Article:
November 20, 2012

Hope and change

The Indian Express :
 Tue Nov 20 2012, 02:11 hrs

Obama's visit vindicates India's belief that Myanmar needs time to sort out its political challenges

Two winters ago, US President Barack Obama, in his address to Parliament, could not resist scolding Delhi for its constructive engagement with Myanmar's military rulers. An India that seeks a permanent seat in the United Nations Security Council, he said, cannot stay silent on the suppression of democracy in Myanmar. On Monday, Obama became the first serving US president to visit Myanmar. Obama's pace of engagement has drawn criticism in the US and beyond. Many feel that he should not reward the military rulers before they sort out all issues of international concern — including the accommodation of ethnic minorities and suspected nuclear ties with North Korea. 

Obama insists that his brief but historic visit to Myanmar is not about endorsing the generals but about encouraging them to walk more purposefully down the path of democratisation. Obama argues that the US must extend a hand to those nations seeking to move in the right political direction, even if the reforms are not complete. That Myanmar has changed beyond anyone's expectations in the last two years has made it easier for Obama to push ahead. His new enthusiasm for Myanmar, however, is not without geopolitical calculation. Much like Delhi's embrace of Myanmar two decades ago, Washington's current logic is driven by the imperative of balancing Beijing in Asia. America's new interest is part of its "pivot" to Asia and includes plans to build military ties with Naypyidaw.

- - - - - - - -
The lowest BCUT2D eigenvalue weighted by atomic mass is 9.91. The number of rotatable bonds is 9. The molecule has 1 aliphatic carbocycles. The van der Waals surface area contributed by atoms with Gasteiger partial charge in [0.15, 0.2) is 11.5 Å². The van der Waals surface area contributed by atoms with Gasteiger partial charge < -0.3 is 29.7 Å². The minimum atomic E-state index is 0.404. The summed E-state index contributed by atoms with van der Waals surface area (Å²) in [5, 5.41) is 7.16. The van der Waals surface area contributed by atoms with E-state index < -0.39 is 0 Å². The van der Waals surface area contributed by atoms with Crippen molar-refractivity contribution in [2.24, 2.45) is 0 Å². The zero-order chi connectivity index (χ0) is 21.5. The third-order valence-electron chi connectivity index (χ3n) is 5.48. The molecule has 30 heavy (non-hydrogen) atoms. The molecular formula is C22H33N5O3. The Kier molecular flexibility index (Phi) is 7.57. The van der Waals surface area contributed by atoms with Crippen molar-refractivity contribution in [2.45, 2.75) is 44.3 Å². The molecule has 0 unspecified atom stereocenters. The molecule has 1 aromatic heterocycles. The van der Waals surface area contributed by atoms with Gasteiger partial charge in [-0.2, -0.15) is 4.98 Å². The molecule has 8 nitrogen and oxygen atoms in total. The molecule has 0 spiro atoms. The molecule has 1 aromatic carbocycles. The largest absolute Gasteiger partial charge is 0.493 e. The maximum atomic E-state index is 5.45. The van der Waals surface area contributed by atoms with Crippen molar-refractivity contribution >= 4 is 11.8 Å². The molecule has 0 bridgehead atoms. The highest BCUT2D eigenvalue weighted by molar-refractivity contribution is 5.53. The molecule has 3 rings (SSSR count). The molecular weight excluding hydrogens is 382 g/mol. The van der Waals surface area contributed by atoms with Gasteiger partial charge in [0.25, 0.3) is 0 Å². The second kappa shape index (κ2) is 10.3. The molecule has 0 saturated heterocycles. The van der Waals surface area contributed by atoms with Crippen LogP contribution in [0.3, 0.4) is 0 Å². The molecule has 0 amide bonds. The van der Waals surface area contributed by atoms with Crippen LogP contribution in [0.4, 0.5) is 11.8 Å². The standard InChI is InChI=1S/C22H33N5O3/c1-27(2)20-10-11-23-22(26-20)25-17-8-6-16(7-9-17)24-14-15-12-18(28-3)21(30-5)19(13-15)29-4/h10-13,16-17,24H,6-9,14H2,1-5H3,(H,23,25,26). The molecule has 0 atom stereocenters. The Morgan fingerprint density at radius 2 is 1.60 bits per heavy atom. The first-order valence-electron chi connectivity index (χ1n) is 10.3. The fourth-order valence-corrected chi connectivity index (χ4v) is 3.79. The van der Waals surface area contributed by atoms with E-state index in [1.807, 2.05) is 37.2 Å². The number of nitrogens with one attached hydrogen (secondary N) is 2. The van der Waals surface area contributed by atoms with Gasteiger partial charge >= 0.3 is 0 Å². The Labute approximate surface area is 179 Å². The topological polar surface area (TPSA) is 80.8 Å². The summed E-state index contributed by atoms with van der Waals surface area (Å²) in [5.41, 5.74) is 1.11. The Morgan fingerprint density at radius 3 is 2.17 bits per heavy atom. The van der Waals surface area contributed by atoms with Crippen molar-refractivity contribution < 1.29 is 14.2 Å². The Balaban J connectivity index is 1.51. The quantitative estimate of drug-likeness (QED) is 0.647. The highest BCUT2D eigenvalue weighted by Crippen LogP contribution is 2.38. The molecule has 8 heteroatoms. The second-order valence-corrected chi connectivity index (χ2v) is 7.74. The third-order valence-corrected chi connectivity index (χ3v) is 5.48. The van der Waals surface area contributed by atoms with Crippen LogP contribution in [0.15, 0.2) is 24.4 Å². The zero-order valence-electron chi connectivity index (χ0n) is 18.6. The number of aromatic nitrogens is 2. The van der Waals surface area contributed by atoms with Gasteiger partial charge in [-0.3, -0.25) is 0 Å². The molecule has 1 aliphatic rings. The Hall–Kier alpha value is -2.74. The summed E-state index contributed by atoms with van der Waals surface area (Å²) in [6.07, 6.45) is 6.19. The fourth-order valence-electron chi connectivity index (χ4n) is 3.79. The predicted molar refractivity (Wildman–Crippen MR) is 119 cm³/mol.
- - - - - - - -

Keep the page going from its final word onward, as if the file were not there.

Whatever Obama's motivations, his Myanmar sojourn should be welcome in Delhi. For all its desire to counter Beijing's growing influence, India never had the resources to compete with China's expansive presence there. Obama's visit will help Myanmar end its prolonged isolation, reduce its dependence on China, and reclaim its independent voice in Asian affairs. Above all, Obama's visit vindicates India's conviction that large and diverse countries need time and space to sort out multiple political challenges at home. The direction and speed of Myanmar's reforms can't be managed through "calibrated" sanctions. Myanmar is unlikely to become a perfect democracy any time soon. But Obama's political support can only increase the likelihood of positive change in Myanmar and a better regional balance.

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